Unexpected messages

Cybercriminals often look for profit, and use personal and professional information to gain it. For example, they can try to steal money, or to impersonate a person to access unwanted and/or illegal services. In order to gain that profit, they will try to reach out to their victim and make sure to get a reaction from them, being it to download a file, click on a link, or give them a secret code or password. The victim cannot know in advance that they are being targeted by such malicious activity.

1. Watch out for unexpected messages.

Scams can happen through SMS, email or social media. As it is not possible to predict the time of a potential cyber-attack, all unexpected messages should be paid enough attention to. The most known cyber-attack using unexpected messages is phishing. To help assess the legitimacy of a message, the following questions can serve as a first indication of a scam:

To help assess the legitimacy of a message, the following questions can serve as a first indication of a scam:

•    Is it unexpected?
•    Is it urgent?
•    Do you know the person who sent the e-mail?
•    Do you find the request strange?
•    Where does the link you need to click on lead to? (only hover on it with your mouse, do not click)
•    Is there a QR code in the message?
•    Are you being personally addressed?
•    Does the message contain many linguistic errors?
•    Is the message in your Spam / Junk folder?
•    Is someone trying to make you curious?
•    Are you asked to make a payment?

Online websites

Malicious people try to create websites that will generate the visitor’s interest, such as a web shop or an online game, but also portals of resources attractive for business, by making it look as legitimate as possible. They will then try to trick the visitor into buying a fictional item, making them believe they earned a gift or a special coupon or provide them with a requested document in order to steal their professional and personal information that will help them earn some profit.

How to evaluate the legitimacy of a website?

The following five golden tips and tricks help assess the legitimacy of a website to better identify the malicious ones.

1. Check the address of the website

In order to look like an organisation’s official website, cybercriminals will often provide an address that looks like the legitimate address of that organisation (for example myorganisation [.]be instead of my[.]organisation [.]be). Another option for them is to use a different top-level domain from the legitimate one (such as, .org instead of .com or .be). In addition, they can play with letters and numbers in order to make people think they are on the right website. For example, they might use a capital ‘i’ to replace the letter L or the number zero instead of the letter o.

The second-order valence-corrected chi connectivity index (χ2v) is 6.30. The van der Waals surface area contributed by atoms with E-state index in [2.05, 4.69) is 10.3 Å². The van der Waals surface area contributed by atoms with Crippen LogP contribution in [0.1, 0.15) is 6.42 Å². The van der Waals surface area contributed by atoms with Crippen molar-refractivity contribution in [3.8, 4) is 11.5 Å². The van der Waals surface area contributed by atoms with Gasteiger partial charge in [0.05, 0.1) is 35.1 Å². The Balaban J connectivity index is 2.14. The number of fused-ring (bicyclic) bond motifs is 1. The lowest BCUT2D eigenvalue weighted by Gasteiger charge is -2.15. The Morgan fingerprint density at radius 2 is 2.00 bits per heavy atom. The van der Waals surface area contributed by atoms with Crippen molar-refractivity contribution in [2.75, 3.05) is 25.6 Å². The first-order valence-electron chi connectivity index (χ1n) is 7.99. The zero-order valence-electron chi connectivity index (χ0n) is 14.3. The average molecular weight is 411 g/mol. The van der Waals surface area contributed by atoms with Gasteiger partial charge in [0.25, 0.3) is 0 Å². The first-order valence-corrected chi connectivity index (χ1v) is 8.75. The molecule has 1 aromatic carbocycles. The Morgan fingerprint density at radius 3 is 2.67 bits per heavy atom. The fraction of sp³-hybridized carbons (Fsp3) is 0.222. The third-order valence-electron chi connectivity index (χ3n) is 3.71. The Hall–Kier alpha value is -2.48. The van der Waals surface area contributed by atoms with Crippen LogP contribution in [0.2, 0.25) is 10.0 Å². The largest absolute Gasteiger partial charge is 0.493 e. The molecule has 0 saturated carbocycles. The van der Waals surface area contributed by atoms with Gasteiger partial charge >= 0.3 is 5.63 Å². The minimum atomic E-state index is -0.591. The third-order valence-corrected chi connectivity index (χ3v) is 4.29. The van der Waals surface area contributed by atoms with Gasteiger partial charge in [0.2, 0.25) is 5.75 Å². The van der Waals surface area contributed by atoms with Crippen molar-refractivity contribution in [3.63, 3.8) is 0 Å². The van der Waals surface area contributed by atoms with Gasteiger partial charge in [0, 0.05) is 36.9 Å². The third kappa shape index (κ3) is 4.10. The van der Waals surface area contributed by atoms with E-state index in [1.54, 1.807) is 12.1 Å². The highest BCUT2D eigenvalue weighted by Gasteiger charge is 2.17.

Identify the legitimate address using search engines

When the exact legitimate website address of an organisation or of a web resource is unknown, a quick research on one of the most known search engines can help identify it without having to click on a suspicious link.

2. Check the reputation of the website

The website should be known to the public: the IT Responsible of your organization can always be consulted to evaluate the legitimacy of the website. Online reviews can also be checked to ensure that the service provided is real and not a scam. Some antimalware solutions can also provide a websites’ reputation scoring and can be accessed in the features of the antimalware.

3. Check how unbelievable and amazing offers and promotions are

Scammers try to attract a website’s visitors attention by displaying exaggerated discounts. If it is too good to be true, it is probably not.

4. Check how the payment is requested

Filling in personal information for delivery and payment outside of the initial web-shop can be an indicator of scam. Also, requesting payment through a third-party, for example, a parcel or transport organisation, is a common way used by cybercriminals to steal money without providing any service in exchange.

Look for https in a website address

The beginning of a web address should be displaying https, not only http. This indicates that the information the visitors are providing can only be read by the website itself. The ‘S’ should always be there when surfing online, however, despite https the website might still be malicious.